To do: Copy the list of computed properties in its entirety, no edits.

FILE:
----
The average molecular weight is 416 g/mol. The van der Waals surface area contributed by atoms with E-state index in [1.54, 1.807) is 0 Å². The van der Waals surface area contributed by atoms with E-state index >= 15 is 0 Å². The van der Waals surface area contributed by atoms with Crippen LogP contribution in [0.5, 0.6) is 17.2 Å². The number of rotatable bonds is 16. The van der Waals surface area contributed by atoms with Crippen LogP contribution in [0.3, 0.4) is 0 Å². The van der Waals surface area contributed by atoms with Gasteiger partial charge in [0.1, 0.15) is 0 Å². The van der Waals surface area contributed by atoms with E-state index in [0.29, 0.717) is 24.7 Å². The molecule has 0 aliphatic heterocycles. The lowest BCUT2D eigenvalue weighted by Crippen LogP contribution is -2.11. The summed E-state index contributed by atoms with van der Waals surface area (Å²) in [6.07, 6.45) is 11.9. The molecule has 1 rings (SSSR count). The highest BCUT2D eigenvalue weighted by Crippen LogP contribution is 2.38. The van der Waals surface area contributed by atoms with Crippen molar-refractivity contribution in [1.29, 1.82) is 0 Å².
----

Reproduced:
The average molecular weight is 416 g/mol. The van der Waals surface area contributed by atoms with E-state index in [1.54, 1.807) is 0 Å². The van der Waals surface area contributed by atoms with E-state index >= 15 is 0 Å². The van der Waals surface area contributed by atoms with Crippen LogP contribution in [0.5, 0.6) is 17.2 Å². The number of rotatable bonds is 16. The van der Waals surface area contributed by atoms with Crippen LogP contribution in [0.3, 0.4) is 0 Å². The van der Waals surface area contributed by atoms with Gasteiger partial charge in [0.1, 0.15) is 0 Å². The van der Waals surface area contributed by atoms with E-state index in [0.29, 0.717) is 24.7 Å². The molecule has 0 aliphatic heterocycles. The lowest BCUT2D eigenvalue weighted by Crippen LogP contribution is -2.11. The summed E-state index contributed by atoms with van der Waals surface area (Å²) in [6.07, 6.45) is 11.9. The molecule has 1 rings (SSSR count). The highest BCUT2D eigenvalue weighted by Crippen LogP contribution is 2.38. The van der Waals surface area contributed by atoms with Crippen molar-refractivity contribution in [1.29, 1.82) is 0 Å².